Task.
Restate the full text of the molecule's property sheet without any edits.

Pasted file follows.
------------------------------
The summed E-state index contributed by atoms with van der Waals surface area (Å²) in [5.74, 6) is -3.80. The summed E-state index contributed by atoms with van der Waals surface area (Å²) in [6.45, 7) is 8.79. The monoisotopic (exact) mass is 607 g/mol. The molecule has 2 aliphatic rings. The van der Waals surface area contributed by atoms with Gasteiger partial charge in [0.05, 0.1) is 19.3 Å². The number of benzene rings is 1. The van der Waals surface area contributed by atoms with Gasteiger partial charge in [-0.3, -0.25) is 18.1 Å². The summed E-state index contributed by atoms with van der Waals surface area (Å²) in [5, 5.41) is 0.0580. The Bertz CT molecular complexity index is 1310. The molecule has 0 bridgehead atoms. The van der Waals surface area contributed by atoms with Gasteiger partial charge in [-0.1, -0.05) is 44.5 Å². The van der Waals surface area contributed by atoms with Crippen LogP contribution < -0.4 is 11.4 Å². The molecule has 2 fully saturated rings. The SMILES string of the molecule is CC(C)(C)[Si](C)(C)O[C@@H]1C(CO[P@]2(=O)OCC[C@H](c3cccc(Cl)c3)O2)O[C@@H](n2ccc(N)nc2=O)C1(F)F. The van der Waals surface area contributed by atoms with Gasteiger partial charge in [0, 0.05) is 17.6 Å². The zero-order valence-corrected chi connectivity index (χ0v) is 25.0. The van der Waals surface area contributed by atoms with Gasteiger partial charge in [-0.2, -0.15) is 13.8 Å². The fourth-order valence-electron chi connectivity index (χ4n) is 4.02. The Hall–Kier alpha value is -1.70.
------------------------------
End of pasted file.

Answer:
The summed E-state index contributed by atoms with van der Waals surface area (Å²) in [5.74, 6) is -3.80. The summed E-state index contributed by atoms with van der Waals surface area (Å²) in [6.45, 7) is 8.79. The monoisotopic (exact) mass is 607 g/mol. The molecule has 2 aliphatic rings. The van der Waals surface area contributed by atoms with Gasteiger partial charge in [0.05, 0.1) is 19.3 Å². The number of benzene rings is 1. The van der Waals surface area contributed by atoms with Gasteiger partial charge in [-0.3, -0.25) is 18.1 Å². The summed E-state index contributed by atoms with van der Waals surface area (Å²) in [5, 5.41) is 0.0580. The Bertz CT molecular complexity index is 1310. The molecule has 0 bridgehead atoms. The van der Waals surface area contributed by atoms with Gasteiger partial charge in [-0.1, -0.05) is 44.5 Å². The van der Waals surface area contributed by atoms with Crippen LogP contribution < -0.4 is 11.4 Å². The molecule has 2 fully saturated rings. The SMILES string of the molecule is CC(C)(C)[Si](C)(C)O[C@@H]1C(CO[P@]2(=O)OCC[C@H](c3cccc(Cl)c3)O2)O[C@@H](n2ccc(N)nc2=O)C1(F)F. The van der Waals surface area contributed by atoms with Gasteiger partial charge in [0, 0.05) is 17.6 Å². The zero-order valence-corrected chi connectivity index (χ0v) is 25.0. The van der Waals surface area contributed by atoms with Gasteiger partial charge in [-0.2, -0.15) is 13.8 Å². The fourth-order valence-electron chi connectivity index (χ4n) is 4.02. The Hall–Kier alpha value is -1.70.